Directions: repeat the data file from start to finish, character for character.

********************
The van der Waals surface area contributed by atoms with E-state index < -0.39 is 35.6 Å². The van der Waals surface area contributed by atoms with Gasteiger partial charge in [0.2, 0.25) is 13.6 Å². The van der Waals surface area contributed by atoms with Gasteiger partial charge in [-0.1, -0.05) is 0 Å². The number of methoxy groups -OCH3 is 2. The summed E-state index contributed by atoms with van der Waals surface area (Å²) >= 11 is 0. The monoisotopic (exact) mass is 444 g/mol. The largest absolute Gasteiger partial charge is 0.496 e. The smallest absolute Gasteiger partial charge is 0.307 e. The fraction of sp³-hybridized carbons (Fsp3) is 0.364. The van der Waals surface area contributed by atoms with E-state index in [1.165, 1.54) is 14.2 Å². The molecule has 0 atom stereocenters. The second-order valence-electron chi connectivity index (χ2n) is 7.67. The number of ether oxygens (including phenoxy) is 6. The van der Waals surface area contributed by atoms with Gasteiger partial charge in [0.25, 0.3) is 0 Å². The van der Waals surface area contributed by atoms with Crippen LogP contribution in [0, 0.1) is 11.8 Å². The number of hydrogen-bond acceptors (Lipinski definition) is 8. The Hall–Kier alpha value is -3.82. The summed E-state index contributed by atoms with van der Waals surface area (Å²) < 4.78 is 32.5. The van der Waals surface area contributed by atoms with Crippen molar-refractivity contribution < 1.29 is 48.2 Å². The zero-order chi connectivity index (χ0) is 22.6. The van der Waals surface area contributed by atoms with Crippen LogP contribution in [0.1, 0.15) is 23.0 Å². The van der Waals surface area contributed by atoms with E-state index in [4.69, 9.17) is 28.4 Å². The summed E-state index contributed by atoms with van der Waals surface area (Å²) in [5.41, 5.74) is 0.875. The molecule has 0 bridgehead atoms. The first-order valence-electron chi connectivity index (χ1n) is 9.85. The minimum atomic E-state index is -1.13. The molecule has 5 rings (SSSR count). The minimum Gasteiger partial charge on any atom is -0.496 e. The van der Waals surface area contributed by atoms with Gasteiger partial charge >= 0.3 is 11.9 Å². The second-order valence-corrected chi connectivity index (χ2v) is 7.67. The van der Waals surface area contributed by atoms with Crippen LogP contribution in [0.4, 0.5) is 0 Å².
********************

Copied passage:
The van der Waals surface area contributed by atoms with E-state index < -0.39 is 35.6 Å². The van der Waals surface area contributed by atoms with Gasteiger partial charge in [0.2, 0.25) is 13.6 Å². The van der Waals surface area contributed by atoms with Gasteiger partial charge in [-0.1, -0.05) is 0 Å². The number of methoxy groups -OCH3 is 2. The summed E-state index contributed by atoms with van der Waals surface area (Å²) >= 11 is 0. The monoisotopic (exact) mass is 444 g/mol. The largest absolute Gasteiger partial charge is 0.496 e. The smallest absolute Gasteiger partial charge is 0.307 e. The fraction of sp³-hybridized carbons (Fsp3) is 0.364. The van der Waals surface area contributed by atoms with E-state index in [1.165, 1.54) is 14.2 Å². The molecule has 0 atom stereocenters. The second-order valence-electron chi connectivity index (χ2n) is 7.67. The number of ether oxygens (including phenoxy) is 6. The van der Waals surface area contributed by atoms with Gasteiger partial charge in [0.25, 0.3) is 0 Å². The van der Waals surface area contributed by atoms with Crippen LogP contribution in [0, 0.1) is 11.8 Å². The number of hydrogen-bond acceptors (Lipinski definition) is 8. The Hall–Kier alpha value is -3.82. The summed E-state index contributed by atoms with van der Waals surface area (Å²) < 4.78 is 32.5. The van der Waals surface area contributed by atoms with Crippen molar-refractivity contribution < 1.29 is 48.2 Å². The zero-order chi connectivity index (χ0) is 22.6. The van der Waals surface area contributed by atoms with Crippen LogP contribution in [0.1, 0.15) is 23.0 Å². The van der Waals surface area contributed by atoms with E-state index in [4.69, 9.17) is 28.4 Å². The summed E-state index contributed by atoms with van der Waals surface area (Å²) in [5.41, 5.74) is 0.875. The molecule has 0 bridgehead atoms. The first-order valence-electron chi connectivity index (χ1n) is 9.85. The minimum atomic E-state index is -1.13. The molecule has 5 rings (SSSR count). The minimum Gasteiger partial charge on any atom is -0.496 e. The van der Waals surface area contributed by atoms with Gasteiger partial charge >= 0.3 is 11.9 Å². The second-order valence-corrected chi connectivity index (χ2v) is 7.67. The van der Waals surface area contributed by atoms with Crippen LogP contribution in [0.4, 0.5) is 0 Å².